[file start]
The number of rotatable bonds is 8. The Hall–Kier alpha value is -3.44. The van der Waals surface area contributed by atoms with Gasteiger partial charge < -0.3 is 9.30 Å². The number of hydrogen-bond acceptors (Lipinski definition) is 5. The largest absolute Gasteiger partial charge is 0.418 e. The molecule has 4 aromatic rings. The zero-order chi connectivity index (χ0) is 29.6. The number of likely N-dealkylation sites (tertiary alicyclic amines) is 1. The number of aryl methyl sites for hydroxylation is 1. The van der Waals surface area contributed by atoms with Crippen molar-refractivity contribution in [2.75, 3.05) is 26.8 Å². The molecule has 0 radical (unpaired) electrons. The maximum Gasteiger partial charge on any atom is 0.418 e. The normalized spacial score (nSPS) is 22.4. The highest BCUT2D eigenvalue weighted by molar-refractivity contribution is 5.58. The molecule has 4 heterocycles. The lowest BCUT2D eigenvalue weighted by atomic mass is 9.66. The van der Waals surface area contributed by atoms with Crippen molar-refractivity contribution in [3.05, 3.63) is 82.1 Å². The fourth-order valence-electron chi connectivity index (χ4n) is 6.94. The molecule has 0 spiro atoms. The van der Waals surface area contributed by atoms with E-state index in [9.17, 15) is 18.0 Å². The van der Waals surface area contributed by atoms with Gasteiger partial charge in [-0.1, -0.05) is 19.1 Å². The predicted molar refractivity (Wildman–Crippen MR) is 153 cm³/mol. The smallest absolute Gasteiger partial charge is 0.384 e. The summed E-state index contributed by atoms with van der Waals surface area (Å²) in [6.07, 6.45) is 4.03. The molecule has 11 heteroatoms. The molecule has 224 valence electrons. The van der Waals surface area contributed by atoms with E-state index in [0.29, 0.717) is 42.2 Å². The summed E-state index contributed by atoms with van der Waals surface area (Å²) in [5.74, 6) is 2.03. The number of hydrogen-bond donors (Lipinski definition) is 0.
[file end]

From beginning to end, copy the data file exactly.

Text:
The number of rotatable bonds is 8. The Hall–Kier alpha value is -3.44. The van der Waals surface area contributed by atoms with Gasteiger partial charge < -0.3 is 9.30 Å². The number of hydrogen-bond acceptors (Lipinski definition) is 5. The largest absolute Gasteiger partial charge is 0.418 e. The molecule has 4 aromatic rings. The zero-order chi connectivity index (χ0) is 29.6. The number of likely N-dealkylation sites (tertiary alicyclic amines) is 1. The number of aryl methyl sites for hydroxylation is 1. The van der Waals surface area contributed by atoms with Crippen molar-refractivity contribution in [2.75, 3.05) is 26.8 Å². The molecule has 0 radical (unpaired) electrons. The maximum Gasteiger partial charge on any atom is 0.418 e. The normalized spacial score (nSPS) is 22.4. The highest BCUT2D eigenvalue weighted by molar-refractivity contribution is 5.58. The molecule has 4 heterocycles. The lowest BCUT2D eigenvalue weighted by atomic mass is 9.66. The van der Waals surface area contributed by atoms with Crippen molar-refractivity contribution in [3.05, 3.63) is 82.1 Å². The fourth-order valence-electron chi connectivity index (χ4n) is 6.94. The molecule has 0 spiro atoms. The van der Waals surface area contributed by atoms with E-state index in [9.17, 15) is 18.0 Å². The van der Waals surface area contributed by atoms with Gasteiger partial charge in [-0.1, -0.05) is 19.1 Å². The predicted molar refractivity (Wildman–Crippen MR) is 153 cm³/mol. The smallest absolute Gasteiger partial charge is 0.384 e. The summed E-state index contributed by atoms with van der Waals surface area (Å²) in [6.07, 6.45) is 4.03. The molecule has 11 heteroatoms. The molecule has 224 valence electrons. The van der Waals surface area contributed by atoms with E-state index in [0.29, 0.717) is 42.2 Å². The summed E-state index contributed by atoms with van der Waals surface area (Å²) in [5.74, 6) is 2.03. The number of hydrogen-bond donors (Lipinski definition) is 0.